pay-day-lending-bullies

Spotlight On Dangerous Payday Loans

We’re glad to see the spotlight on dangerous payday loans.  John Oliver recently did a withering take-out on unscrupulous payday lenders that charge interest rates that can reach 850 percent, or more, and essentially force you to take loan after loan.

Typically, the small amount of money you borrow online or through a storefront payday lender may get you through a rough patch. But you’re likely to end up deeper in debt than when you started. The Consumer Financial Protection Bureau (CFPB) says 75 percent of people who borrow once borrow again and again.

Many of our readers ask about companies like Cash Mojo. You can draw your own conclusions. But it appears to be a referral service for payday lenders. And just remember, with these guys there’s no easy answer regardless of what they say.

Back to John Oliver. The comedian looked at the staggering interest rates and said, “Even the most demanding football coaches only ask for 100 percent.” He also focused on Texas lawmakers who protect the biggest payday lenders in the country.

Some states do have laws banning usury and limiting outrageous interest charges. But companies get away with marketing in those states with their online lending offers.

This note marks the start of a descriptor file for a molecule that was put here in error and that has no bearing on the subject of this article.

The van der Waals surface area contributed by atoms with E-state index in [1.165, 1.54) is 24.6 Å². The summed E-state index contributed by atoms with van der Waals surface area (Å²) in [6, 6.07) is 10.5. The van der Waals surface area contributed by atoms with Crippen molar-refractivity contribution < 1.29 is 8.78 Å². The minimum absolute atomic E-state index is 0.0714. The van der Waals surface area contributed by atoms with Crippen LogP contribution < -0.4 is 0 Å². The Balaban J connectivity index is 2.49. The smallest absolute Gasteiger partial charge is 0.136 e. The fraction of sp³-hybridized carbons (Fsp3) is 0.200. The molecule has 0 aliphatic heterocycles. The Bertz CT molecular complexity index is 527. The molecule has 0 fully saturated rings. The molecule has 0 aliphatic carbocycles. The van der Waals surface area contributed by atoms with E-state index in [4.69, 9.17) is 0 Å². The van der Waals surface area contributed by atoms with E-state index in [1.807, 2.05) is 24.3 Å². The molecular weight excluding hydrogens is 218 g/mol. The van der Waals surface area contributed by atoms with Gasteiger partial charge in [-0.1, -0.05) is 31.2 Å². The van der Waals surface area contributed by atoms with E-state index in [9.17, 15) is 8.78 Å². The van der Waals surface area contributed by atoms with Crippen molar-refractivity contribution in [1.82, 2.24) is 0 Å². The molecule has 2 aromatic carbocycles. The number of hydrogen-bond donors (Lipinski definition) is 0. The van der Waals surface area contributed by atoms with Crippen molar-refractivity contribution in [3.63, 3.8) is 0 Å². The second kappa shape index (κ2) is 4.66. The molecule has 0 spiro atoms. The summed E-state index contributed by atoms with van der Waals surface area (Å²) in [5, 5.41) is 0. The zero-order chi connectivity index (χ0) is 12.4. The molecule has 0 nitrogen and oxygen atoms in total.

New York State has aggressively gone after payday lenders who work the Internet to hook people who think these loans will answer their prayers.

Recently, Attorney General Eric T. Schneiderman reached a settlement with Forster & Garbus. The company collects debts for payday lenders and Attorney General Schneiderman got them to agree to stop payday loan collections against New Yorkers.  The maximum interest rate allowed in New York is 16 percent.  But Forster & Garbus collected on loans that topped 850 percent.

Attorney General Schneiderman said, “Debt collection firms must make certain that the underlying loan is not a payday loan before filing a lawsuit, and they will be held responsible if they fail to do so. Ignorance is no excuse.”

But payday lenders don’t quit marketing and they spend a lot to get you to borrow. It’s easy to say, “Don’t do it.” But think of it as jumping into shark-infested waters. It’s dangerous.

You might also check out what John Oliver had to say.

Published by

Barbara Nevins Taylor

As the winner of 22 Emmy Awards and a slew of journalism honors and awards, I created ConsumerMojo.com to give you the straight story about complicated stuff. Tell us what you want to know and we'll get you the answers.